The Swahili language, also known as Kiswahili, is one of the two most widely spoken African languages, alongside Hausa.
With an estimated 50 million speakers (compared to Hausa’s estimated 25 million), Swahili’s significance on the African continent is impossible to underestimate. The development of the Swahili language, with its powerful Arab and colonial influences, make it an intriguing point of study for both historians and linguists.
Classification of the Swahili Language
Swahili is classified as a member of the Benue-Congo branch of the Niger-Congo subfamily of the African language family. The African languages are all native to Africa, and scholars have estimated that approximately 2,000 distinct languages exist on the continent.
The close relationship shared by many of the Benue-Congo languages, spoken primarily in southern and central Africa, has been acknowledged for more than a century. These languages are widely known as “Bantu” languages – a word which translates to “the people” in many Benue-Congo languages. Other important Bantu languages include the Zulu and Xhosa languages of South Africa, Rundi language of Burundi, and the Kikuyu language of Kenya.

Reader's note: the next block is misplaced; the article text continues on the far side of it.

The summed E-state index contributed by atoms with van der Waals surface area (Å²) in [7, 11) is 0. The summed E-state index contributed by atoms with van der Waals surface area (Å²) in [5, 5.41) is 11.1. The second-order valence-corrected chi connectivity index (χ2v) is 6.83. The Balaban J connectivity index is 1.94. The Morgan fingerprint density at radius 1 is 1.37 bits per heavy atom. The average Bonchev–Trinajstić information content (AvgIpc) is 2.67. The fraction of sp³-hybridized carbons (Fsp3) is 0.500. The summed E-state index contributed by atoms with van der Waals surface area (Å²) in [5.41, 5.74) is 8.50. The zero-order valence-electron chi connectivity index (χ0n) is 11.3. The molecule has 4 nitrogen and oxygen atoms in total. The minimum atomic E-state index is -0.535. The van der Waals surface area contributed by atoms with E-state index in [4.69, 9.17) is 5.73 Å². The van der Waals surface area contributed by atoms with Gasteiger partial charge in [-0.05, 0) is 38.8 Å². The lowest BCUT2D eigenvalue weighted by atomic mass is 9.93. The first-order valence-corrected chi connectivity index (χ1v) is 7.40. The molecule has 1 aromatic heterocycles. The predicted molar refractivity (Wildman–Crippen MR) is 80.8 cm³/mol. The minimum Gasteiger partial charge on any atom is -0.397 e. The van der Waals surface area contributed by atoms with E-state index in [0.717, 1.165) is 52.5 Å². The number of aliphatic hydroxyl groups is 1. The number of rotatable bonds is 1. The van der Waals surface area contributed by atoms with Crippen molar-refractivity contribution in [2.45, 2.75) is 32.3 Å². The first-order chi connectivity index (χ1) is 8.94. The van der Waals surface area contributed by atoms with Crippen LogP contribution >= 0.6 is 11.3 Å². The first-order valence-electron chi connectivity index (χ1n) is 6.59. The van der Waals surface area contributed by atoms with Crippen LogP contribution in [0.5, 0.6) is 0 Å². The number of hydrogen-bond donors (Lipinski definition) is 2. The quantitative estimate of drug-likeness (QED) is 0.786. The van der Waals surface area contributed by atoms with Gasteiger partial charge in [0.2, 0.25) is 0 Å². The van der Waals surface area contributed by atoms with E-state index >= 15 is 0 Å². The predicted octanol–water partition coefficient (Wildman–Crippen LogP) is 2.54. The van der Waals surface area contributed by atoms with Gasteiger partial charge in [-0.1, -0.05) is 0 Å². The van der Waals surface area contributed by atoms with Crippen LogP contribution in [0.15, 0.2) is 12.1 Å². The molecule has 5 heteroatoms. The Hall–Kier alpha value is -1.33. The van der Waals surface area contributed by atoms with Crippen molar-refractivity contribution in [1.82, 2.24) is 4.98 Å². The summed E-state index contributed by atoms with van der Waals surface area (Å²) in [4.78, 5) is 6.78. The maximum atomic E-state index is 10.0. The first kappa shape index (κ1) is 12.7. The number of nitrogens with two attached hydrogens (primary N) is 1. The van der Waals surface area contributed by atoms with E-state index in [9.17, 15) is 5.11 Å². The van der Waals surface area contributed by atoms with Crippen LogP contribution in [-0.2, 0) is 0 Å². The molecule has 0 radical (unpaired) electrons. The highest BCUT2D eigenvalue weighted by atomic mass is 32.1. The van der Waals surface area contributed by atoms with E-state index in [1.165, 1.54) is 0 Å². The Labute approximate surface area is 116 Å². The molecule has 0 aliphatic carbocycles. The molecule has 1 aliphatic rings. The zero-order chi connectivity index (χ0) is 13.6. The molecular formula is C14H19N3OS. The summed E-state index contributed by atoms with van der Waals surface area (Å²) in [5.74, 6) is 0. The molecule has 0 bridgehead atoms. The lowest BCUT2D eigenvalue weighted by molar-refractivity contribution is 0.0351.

Early History of the Swahili Language: Arab Influence
The Arabic language has had a significant influence on Swahili and played a major part in the actual development of the Swahili language. This stems from the centuries of contact between inhabitants of the eastern coast of Africa and Arabic traders.
It was under Arab influence that Swahili developed to become the primary language of areas of the east African coast. By the 19th century Swahili had come to serve as a common language for a significant number of Bantu-speaking tribal groups.
Inland Migration of the Swahili Language
Starting in the early 19th century, the Swahili language began to migrate further inland along with the Arab ivory and slave caravans that used primarily Swahili as a language of communication. These trade caravans traveled as far west as Congo and north to Uganda, disseminating the Swahili language as they went.
European Colonization and the Swahili Language
Rather than suppressing the use of Swahili, European colonialists chose to adopt the language, continuing its use as a common tool of communication. Both German and British colonial administrations tended to encourage the use of Swahili in public schools, civil service and other government areas, thereby further aiding the spread of the language.
German colonial powers were especially zealous in their adoption of the Swahili language, making extensive use of Swahili as the administrative language of Tanganyika (present-day Tanzania). This policy had long-lasting effects still apparent today as Swahili was declared the national language of post-independence Tanzania.
Development of the Written Swahili Language
The oldest known example of written Swahili dates to the early 18th century. Swahili was initially written in an Arabic script thanks to east African people’s contact with Arab traders. Efforts to standardize the Swahili language were undertaken by British colonial authorities in the 1930s.